Reading Dallas Long’s 2016 Dissertation

In a college environment upended (and still reeling) from the effects of COVID-19 and subsequent closures, college librarians have an important role to play in designing welcoming environments for students. This is especially the case for community colleges, whose students—overwhelmingly minority and/or first-generation—often have no shortage of difficulties navigating the labyrinthine campus environment and the myriad services offered within. One aim of this IMLS-funded research grant, “College Fluency Capacity Building,” is to proactively and systematically develop college fluency as a librarian skillset. Operating within a college fluency framework, college librarians would familiarize themselves with relevant campus support systems and learn how to provide students with effective referrals, so they can prevent the protracted “shuffle” that often characterizes student service requests.

Understanding how library supports can complement, while not duplicating, broader campus efforts will be key. This requires deliberate and thoughtful coordination between libraries and existing student services. The intricacies (and politics) of such coordination are examined in Dallas Long’s 2016 dissertation, “Librarians and Student Affairs Professionals as Collaborators for Student Learning and Success.” Long makes an important observation relevant to this research grant: Although student affairs professionals and academic librarians often have only vague conceptions of each other’s responsibilities, their ideas about what constitutes student learning and success are nonetheless converging. In particular, Long observes a shared interest between the two groups of professionals in terms of teaching soft skills “that the curriculum may not be teaching,” which may be applicable to students’ daily lives (p. 202).

Moreover, both groups’ positive assessment of colleges’ increasing emphasis on the library as a student hub for curricular and non-curricular activities offers a major site of alignment, and potentially collaboration, between student services- and library-oriented approaches (p. 208). Such observations suggest the importance of interventions that leverage the library context, perhaps in the form of “working groups…that bring student affairs professionals and librarians together to identify the student services that might serve students best in a centralized location” (p. 228). Dovetailing with Long’s work, an aim of our present College Fluency research is to construct and disseminate best practices for librarians to navigate the web of student services, including strategies for developing structured and institutional modes of coordination. As Long discusses, student affairs professionals have quite a bit to offer librarians in terms of approach: not only can they teach “advising skills that help librarians more appropriately diagnose and understand students’ information needs” (p. 17), but they can also “integrate librarians into activities and programs so students could become familiar with librarians, the library, and how to use library resources effectively very early in their college experience” (p. 223).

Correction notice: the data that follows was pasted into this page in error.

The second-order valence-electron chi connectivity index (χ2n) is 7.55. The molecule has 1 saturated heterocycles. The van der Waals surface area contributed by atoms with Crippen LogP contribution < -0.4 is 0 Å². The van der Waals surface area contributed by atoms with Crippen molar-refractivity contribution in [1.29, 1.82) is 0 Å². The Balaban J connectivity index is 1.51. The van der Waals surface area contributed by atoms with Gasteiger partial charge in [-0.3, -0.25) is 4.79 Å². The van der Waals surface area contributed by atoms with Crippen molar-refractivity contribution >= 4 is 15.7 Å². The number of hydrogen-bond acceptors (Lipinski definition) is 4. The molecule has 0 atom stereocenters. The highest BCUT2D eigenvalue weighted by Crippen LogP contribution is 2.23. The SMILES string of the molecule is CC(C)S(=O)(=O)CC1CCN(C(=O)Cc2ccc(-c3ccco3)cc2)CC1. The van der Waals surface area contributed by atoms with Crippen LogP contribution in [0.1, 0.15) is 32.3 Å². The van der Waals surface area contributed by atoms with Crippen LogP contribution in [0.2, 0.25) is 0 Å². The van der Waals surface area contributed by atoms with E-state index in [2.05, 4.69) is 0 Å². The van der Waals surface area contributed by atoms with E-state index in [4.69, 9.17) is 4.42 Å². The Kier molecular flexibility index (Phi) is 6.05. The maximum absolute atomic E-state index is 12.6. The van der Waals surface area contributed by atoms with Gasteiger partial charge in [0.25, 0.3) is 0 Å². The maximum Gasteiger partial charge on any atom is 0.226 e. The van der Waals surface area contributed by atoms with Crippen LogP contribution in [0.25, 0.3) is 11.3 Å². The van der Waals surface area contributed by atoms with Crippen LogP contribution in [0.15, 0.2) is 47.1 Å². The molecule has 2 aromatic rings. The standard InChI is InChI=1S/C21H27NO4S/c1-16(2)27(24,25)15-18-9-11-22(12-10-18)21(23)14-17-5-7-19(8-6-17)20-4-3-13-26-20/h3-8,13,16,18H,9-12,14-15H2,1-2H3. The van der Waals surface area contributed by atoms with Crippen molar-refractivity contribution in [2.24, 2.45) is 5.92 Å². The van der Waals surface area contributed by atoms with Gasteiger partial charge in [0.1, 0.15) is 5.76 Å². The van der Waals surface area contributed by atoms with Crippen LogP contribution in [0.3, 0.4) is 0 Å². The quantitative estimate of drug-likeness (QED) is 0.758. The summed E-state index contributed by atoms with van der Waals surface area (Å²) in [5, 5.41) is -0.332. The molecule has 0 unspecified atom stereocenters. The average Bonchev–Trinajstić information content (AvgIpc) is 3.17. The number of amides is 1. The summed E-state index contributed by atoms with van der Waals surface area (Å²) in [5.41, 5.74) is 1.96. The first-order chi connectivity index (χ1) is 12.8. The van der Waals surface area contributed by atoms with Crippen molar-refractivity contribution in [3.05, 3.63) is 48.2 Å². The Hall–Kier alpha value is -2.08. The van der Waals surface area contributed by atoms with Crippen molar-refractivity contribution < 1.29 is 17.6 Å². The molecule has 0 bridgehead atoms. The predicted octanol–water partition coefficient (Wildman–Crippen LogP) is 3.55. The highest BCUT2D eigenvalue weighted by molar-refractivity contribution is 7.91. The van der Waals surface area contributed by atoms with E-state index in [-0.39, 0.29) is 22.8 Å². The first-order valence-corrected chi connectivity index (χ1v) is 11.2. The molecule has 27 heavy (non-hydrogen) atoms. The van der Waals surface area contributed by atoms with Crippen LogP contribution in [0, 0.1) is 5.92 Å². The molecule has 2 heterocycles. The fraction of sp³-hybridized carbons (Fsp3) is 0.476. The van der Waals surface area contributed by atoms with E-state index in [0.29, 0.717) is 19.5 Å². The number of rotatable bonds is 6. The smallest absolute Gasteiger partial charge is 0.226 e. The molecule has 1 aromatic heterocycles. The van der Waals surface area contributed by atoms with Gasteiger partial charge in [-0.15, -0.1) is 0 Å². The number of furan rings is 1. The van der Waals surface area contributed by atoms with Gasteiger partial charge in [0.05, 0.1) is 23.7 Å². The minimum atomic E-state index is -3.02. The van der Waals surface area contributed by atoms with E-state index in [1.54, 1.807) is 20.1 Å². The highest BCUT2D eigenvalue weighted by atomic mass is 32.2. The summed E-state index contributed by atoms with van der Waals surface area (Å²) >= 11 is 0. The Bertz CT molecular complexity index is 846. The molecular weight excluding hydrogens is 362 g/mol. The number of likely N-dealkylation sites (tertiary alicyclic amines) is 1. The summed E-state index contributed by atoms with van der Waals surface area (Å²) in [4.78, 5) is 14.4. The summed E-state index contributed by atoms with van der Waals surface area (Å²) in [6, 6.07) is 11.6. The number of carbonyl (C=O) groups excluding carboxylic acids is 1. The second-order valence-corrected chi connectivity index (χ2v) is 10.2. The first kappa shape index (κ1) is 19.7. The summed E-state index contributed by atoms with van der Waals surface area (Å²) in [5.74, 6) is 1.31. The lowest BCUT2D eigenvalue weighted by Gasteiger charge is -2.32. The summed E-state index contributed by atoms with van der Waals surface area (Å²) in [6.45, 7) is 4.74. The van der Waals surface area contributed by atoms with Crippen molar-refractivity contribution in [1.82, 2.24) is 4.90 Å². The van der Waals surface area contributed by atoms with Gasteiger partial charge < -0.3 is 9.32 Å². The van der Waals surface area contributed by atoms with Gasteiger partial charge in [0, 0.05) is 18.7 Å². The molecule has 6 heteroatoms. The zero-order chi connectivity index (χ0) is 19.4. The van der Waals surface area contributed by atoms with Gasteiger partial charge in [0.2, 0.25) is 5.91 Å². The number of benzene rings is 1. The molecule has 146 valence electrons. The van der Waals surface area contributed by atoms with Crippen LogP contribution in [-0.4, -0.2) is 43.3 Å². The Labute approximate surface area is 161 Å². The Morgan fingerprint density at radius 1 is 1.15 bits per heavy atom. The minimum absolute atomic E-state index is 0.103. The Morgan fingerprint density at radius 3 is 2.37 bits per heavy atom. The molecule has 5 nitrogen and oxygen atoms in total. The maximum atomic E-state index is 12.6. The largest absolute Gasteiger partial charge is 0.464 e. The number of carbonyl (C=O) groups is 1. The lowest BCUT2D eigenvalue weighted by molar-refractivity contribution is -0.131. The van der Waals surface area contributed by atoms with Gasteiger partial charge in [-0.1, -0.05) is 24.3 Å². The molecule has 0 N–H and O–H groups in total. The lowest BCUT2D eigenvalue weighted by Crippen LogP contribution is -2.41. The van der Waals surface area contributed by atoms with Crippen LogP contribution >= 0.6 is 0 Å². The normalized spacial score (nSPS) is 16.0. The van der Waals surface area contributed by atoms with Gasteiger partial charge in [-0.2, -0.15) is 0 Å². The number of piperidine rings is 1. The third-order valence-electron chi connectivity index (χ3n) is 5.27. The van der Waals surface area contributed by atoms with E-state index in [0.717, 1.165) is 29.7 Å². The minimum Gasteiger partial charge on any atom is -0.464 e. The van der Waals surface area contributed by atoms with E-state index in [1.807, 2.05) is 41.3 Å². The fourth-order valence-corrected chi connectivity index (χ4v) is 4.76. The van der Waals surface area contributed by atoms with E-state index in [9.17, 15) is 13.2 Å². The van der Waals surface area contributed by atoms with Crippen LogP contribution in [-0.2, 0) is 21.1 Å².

This engagement between the two types of professionals could have the effect of further pushing librarians’ student interactions beyond the merely “transactional” into something sustained and personal. And as a result, librarians might gain deeper insight into the relationships binding student non-curricular needs and student success—an important facet of College Fluency Capacity Building. Indeed, there continues to be a need for librarians to familiarize themselves with the intricacies of such services, owing to college libraries’ typical centralized location, not to mention the safety many students feel in the physical space of the library. As an endeavor, this might require a reorientation of certain library services beyond the brief and transactional and into the ongoing and relational. Or, in Long’s words—

This engagement with students likely means that librarians must leave the library and participate more fully in students’ lives – they must go where the students are.

Dallas Long (2016, p. 233)

It is important to underscore that the initial foreignness of the college environment, with its various silos and compartments, is not experienced and surmounted by all students equally. Previous Ithaka S+R research has shown that students of marginalized backgrounds, including those with limited exposure to higher-ed vocabularies (due to first-generation status or otherwise), indicate personal preference for initiatives targeting college navigation: advising, financial aid, career planning, counseling, etc. In the next College Fluency in Context Post, we’ll examine a piece of scholarship that discusses such factors in detail, especially within the community college context, and connect it to our present research.

Long, D. (2016). Librarians and student affairs professionals as collaborators for student learning and success. [Doctoral dissertation, Illinois State University]. ISU Research and eData.

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